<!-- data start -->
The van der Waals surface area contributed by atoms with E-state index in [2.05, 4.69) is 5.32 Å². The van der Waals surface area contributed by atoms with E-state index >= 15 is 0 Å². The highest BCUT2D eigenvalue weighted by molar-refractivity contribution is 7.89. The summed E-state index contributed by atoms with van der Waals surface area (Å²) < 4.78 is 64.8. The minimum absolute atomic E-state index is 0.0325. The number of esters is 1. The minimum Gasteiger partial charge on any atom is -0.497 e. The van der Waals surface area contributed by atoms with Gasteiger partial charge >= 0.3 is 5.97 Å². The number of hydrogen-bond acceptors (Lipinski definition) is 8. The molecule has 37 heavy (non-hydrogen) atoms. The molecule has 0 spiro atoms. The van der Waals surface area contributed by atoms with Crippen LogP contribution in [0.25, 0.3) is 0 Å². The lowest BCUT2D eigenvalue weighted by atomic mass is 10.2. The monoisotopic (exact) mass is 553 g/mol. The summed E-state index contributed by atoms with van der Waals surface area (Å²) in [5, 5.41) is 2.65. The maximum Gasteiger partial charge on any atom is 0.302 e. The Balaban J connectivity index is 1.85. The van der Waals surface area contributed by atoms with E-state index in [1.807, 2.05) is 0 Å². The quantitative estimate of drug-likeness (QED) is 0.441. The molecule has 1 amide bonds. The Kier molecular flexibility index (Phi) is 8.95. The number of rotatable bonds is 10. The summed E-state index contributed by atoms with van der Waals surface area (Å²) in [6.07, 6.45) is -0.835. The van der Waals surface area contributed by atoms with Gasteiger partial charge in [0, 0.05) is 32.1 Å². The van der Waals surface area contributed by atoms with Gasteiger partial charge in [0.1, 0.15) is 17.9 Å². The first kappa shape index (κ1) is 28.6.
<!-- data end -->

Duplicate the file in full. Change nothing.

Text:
The van der Waals surface area contributed by atoms with E-state index in [2.05, 4.69) is 5.32 Å². The van der Waals surface area contributed by atoms with E-state index >= 15 is 0 Å². The highest BCUT2D eigenvalue weighted by molar-refractivity contribution is 7.89. The summed E-state index contributed by atoms with van der Waals surface area (Å²) < 4.78 is 64.8. The minimum absolute atomic E-state index is 0.0325. The number of esters is 1. The minimum Gasteiger partial charge on any atom is -0.497 e. The van der Waals surface area contributed by atoms with Gasteiger partial charge >= 0.3 is 5.97 Å². The number of hydrogen-bond acceptors (Lipinski definition) is 8. The molecule has 37 heavy (non-hydrogen) atoms. The molecule has 0 spiro atoms. The van der Waals surface area contributed by atoms with Crippen LogP contribution in [0.25, 0.3) is 0 Å². The lowest BCUT2D eigenvalue weighted by atomic mass is 10.2. The monoisotopic (exact) mass is 553 g/mol. The summed E-state index contributed by atoms with van der Waals surface area (Å²) in [5, 5.41) is 2.65. The maximum Gasteiger partial charge on any atom is 0.302 e. The Balaban J connectivity index is 1.85. The van der Waals surface area contributed by atoms with E-state index in [1.807, 2.05) is 0 Å². The quantitative estimate of drug-likeness (QED) is 0.441. The molecule has 1 amide bonds. The Kier molecular flexibility index (Phi) is 8.95. The number of rotatable bonds is 10. The summed E-state index contributed by atoms with van der Waals surface area (Å²) in [6.07, 6.45) is -0.835. The van der Waals surface area contributed by atoms with Gasteiger partial charge in [0, 0.05) is 32.1 Å². The van der Waals surface area contributed by atoms with Gasteiger partial charge in [0.1, 0.15) is 17.9 Å². The first kappa shape index (κ1) is 28.6.